As the pro-democracy occupation in Hong Kong stretches into a second week, authorities have agreed to discuss the protesters' basic demands on the constitution, the Basic Law. Democratic Party founder Martin Lee said the government is violating the law under pressure from Beijing.
Hong Kong's democracy demonstrators are smaller in number than during previous days, and they lifted blockades allowing civil servants to resume work. They are determined to occupy central parts of the city, though, until their demands for genuine elections are met.
Authorities backed off threats to use force and Democratic Party founder Martin Lee said violence is not likely.
“I don't see the Tiananmen Square scenario being re-enacted in Hong Kong. I don't see that happening," said Lee. "I don't think the present regime would like to see that happen and there's no need to do that. Because back in 1989 the communist party was worried that it might be overthrown. But, there's no such fear today in Hong Kong, particularly when the demonstrators have all acted with love and peace.”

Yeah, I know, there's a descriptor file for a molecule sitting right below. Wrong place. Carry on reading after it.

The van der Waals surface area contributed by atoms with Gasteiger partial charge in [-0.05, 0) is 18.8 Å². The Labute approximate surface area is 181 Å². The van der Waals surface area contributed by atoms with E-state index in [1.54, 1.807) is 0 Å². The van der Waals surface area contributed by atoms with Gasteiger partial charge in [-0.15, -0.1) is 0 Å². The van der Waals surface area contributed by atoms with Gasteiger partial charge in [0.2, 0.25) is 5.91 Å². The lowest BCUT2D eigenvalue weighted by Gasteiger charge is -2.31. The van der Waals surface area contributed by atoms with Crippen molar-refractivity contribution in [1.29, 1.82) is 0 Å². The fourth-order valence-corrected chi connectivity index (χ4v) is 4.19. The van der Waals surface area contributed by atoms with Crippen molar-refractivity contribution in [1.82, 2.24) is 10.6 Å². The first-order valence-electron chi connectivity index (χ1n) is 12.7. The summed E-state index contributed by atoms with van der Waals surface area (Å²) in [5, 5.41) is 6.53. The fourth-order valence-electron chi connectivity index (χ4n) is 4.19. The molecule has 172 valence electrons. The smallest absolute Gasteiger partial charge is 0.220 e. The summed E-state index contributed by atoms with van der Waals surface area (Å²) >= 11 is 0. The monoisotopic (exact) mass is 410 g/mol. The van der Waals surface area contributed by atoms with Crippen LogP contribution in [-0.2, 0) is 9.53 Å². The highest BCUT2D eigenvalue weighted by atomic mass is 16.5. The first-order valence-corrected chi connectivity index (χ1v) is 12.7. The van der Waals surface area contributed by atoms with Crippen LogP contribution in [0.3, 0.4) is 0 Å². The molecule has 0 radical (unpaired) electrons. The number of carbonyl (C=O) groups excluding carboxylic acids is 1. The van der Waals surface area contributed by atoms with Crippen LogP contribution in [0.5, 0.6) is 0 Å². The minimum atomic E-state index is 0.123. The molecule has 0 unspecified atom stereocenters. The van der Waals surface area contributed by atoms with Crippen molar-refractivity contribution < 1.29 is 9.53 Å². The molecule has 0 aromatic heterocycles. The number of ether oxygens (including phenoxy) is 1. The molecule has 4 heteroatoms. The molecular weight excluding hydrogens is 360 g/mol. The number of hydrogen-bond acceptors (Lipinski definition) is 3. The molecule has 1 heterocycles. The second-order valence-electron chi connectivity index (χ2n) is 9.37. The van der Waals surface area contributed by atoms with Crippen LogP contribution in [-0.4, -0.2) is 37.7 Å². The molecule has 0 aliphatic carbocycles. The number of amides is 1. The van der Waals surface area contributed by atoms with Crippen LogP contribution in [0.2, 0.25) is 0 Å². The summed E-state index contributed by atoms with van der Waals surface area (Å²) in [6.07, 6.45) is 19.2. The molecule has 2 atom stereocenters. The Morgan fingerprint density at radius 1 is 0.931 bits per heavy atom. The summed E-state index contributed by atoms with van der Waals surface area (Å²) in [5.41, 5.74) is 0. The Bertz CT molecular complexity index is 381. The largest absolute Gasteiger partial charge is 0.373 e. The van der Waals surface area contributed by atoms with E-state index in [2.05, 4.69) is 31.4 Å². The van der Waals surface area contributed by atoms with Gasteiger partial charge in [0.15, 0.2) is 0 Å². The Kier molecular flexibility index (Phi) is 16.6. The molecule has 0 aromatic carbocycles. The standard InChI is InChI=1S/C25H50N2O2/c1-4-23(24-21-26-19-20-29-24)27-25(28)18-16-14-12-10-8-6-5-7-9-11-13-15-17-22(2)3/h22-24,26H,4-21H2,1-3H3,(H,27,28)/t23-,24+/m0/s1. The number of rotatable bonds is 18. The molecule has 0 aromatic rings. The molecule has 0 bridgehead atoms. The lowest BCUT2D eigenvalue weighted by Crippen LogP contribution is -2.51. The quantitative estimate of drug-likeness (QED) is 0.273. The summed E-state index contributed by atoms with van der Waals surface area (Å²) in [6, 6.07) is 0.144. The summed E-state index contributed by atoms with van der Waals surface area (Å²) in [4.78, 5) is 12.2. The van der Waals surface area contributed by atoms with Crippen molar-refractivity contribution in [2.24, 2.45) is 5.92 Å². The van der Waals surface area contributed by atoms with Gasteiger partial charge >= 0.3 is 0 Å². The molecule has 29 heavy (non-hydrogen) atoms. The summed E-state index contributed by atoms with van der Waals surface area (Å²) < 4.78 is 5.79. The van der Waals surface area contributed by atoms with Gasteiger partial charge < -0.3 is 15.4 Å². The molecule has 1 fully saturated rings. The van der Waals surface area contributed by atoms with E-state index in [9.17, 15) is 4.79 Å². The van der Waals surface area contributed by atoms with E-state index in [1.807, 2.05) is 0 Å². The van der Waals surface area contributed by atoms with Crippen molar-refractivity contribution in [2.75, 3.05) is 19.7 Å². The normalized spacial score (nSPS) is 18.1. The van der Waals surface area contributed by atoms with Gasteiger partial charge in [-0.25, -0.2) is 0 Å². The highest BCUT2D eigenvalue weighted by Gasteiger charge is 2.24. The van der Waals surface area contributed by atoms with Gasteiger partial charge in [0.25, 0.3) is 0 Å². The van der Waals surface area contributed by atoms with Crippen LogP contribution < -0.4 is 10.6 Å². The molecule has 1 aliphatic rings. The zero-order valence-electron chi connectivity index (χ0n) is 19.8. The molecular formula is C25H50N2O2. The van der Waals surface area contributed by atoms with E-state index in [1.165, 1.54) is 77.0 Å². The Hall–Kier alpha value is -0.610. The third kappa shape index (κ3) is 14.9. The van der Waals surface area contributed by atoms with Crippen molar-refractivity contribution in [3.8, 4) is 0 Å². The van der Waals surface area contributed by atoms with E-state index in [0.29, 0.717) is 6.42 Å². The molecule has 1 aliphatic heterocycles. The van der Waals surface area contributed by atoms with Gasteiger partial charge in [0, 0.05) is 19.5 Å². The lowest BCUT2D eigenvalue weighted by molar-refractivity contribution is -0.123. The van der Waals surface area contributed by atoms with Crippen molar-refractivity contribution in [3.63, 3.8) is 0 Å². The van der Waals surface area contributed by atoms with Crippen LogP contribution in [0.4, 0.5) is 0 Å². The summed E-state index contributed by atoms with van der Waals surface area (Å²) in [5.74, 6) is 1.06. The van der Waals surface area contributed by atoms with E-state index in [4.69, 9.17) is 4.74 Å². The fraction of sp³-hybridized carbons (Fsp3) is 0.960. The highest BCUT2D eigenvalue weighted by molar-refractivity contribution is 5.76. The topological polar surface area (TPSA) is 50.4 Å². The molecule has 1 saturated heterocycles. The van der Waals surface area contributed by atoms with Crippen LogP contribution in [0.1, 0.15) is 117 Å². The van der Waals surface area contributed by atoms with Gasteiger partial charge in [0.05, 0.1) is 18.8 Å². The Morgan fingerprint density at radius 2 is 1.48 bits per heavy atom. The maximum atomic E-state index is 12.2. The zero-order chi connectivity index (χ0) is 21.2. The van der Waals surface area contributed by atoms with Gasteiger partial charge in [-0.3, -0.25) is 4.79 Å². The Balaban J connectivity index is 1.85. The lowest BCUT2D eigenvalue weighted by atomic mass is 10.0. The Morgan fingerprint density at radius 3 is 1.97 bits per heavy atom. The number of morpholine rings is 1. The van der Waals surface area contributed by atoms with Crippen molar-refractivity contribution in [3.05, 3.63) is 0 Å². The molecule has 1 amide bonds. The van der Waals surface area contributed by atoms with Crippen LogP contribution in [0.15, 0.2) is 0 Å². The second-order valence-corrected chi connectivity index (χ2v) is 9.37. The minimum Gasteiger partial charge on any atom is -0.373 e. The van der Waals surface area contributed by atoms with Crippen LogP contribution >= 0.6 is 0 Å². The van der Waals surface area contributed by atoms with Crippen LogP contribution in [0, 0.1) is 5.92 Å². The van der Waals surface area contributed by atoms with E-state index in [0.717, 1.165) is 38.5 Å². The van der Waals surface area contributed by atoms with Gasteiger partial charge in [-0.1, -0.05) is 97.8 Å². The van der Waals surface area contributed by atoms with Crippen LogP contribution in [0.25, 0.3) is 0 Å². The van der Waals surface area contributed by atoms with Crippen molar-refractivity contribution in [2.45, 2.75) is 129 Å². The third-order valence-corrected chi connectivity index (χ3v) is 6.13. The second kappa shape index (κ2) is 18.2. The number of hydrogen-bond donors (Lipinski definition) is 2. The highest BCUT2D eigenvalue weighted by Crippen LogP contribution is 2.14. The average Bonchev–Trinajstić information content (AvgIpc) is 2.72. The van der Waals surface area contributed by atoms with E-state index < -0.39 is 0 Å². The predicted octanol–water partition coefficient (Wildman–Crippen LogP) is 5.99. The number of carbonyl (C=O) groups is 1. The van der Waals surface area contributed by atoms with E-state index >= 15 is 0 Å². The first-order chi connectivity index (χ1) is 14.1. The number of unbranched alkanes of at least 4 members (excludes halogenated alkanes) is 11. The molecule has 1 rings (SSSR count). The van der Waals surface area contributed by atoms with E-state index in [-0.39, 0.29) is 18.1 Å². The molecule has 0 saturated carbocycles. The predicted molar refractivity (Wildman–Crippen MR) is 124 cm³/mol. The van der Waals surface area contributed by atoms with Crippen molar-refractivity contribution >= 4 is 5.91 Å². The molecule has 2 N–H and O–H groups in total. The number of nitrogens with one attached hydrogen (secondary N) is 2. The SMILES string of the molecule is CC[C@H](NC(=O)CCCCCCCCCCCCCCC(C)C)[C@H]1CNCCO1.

Scenes of tear gas and attacks by those opposed to the occupation have been replaced by occasional emotional clashes. In a breakthrough on the stand-off, government and student leaders agreed to direct talks on Hong Kong's constitution, the Basic Law.
The law is violated by Beijing's efforts to prevent Hong Kong people from directly choosing their leader, according to Lee.
“Beijing delayed it twice. Each time five years," he said. "And now finally when we thought that we would have genuine democracy for the election of the chief executive in 2017, Beijing now wants to move the goal posts and say 'ok, you can have one person one vote but we choose all the candidates for you.'”
But the talks between the protesters and Hong Kong government are a good sign, said Lee.
“Well, if there is good will, particularly on the side of the government, then this could possibly end beautifully. But, again, Beijing holds all the cards,” he said.
Analysts say Beijing is not likely to give in to the demands out of fear that a confrontational leader could be chosen, or that mainland Chinese also would demand to elect their own leaders.